basis under http://glcf.umiacs.umd.edu/data/glopem/ with data
processing described in Prince & Goward (1995). For our analysis,
we used the mean biomass production over all 20 years. We digitized
rivers, springs and elevation from Russian 1:100 000 topographic
maps. For data analysis we used ArcView 3·1 and ArcMap 9·1
(ESRI, Environmental Systems Research Institute, Inc., Redlands,
California, USA) with the Spatial Analyst and Animal Movement
(Hooge & Eichenlaub 1997) extensions.
We tested for habitat preferences comparing availability (random
points) and use (animal locations). For availability, we created 1000
random points within the buffered minimum convex polygon (MCP)
of each individual. Based on the average daily distance covered
within 24 h, buffers were 8·3 km for Asiatic wild asses and 3·5 km for
Przewalski’s horses. From the animal locations, we used only GPS
and ARGOS locations separated by
1 h. For each location and
each random point, we derived plant community, slope, average
biomass production, elevation, and distance to nearest water source.
To correct for temporal autocorrelation, we checked for the
relationship of distance covered vs. time (since the last location, the
before last, the two before last and so on; for a similar approach see
Swihart & Slade 1985) for all possible time intervals up to 72 h apart.
For both species, the relationship was best fitted by a power function
with exponent 0·6792 (r
2
= 0·141, d.f. = 7,824,
P
< 0·001) for Asiatic
wild asses and exponent 0·3793 (
r
2
= 0·044, d.f. = 27 694,
P
< 0·001)
for Przewalski’s horses. All locations separated by
72 h were
subsequently given a weight less than 1 based on the following
species-specific equation:
(hours since the last location
species exponent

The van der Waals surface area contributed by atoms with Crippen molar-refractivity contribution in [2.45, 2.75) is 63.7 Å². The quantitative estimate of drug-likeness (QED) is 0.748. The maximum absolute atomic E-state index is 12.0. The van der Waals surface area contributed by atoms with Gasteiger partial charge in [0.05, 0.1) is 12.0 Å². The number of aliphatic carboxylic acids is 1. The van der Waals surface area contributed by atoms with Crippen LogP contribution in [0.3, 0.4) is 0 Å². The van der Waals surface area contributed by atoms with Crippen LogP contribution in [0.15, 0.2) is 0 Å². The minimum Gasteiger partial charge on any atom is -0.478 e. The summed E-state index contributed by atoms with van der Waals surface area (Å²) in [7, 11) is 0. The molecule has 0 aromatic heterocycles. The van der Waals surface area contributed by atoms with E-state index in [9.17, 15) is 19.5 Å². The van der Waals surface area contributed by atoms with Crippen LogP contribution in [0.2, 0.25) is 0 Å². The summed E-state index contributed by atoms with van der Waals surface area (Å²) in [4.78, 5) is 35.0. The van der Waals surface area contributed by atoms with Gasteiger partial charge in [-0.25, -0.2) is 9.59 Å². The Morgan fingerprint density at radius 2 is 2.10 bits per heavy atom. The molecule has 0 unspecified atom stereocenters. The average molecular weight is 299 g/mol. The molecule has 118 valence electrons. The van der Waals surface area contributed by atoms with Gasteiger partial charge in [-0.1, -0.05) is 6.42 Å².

)/(72 h
species exponent
)
Weighting of locations reduced effective sample size to
N
= 2400 in
Przewalski’s horses and
N
= 1181 in Asiatic wild asses. Weighting
locations over longer time periods seemed unnecessarily conservative
as animals are highly mobile, and within 72 h, all parts of the
individual home range may be accessed, especially because there are
no movement barriers. We recalculated the model with a less
conservative weighting approach, only down-weighting locations
separated by less than 24 h. However, this had little effect on the
main results (see Supporting Information Appendix S5A). To check
for a possible influence of the different precision of ARGOS and
GPS locations on model performance, we recalculated the regression
model using only those ARGOS locations with an expected error of
±150 m (see Supporting Information Appendix S4B). Differences in
model output were small as compared to the model including all
locations, and did not alter the main results; hence, we used the latter
in the final results.
All variables were fed into a species-specific mixed-effect logistic
regression model. To account for the unbalanced sampling design,
we treated individuals as random factors (Gillies
et al
. 2006) and
habitat variables as fixed effects. We selected habitat variables
stepwise in a forward fashion, dropping those that failed to be
significant or those with elevated Akaike Information Criterion
Resource selection by wild equids in Mongolia
5
© 2008 The Authors. Journal compilation © 2008 British Ecological Society,
Journal of Applied Ecology
values. For the factor variable ‘plant community’, the effect size of
the different communities were first tested relative to the most productive
riparian vegetation. With a subsequent Tukey
post hoc
test, we tested
for significant differences in the effect size of each plant community
relative to all others, thus creating a plant community ranking
scheme. The logistic regression models were performed in the
software
r
(
r
Development Core Team 2005) with the lme4, MASS,
and multcomp packages. All other statistical analyses were done in
spss
14·0 (Statistical Package for the Social Sciences; SPSS Inc.,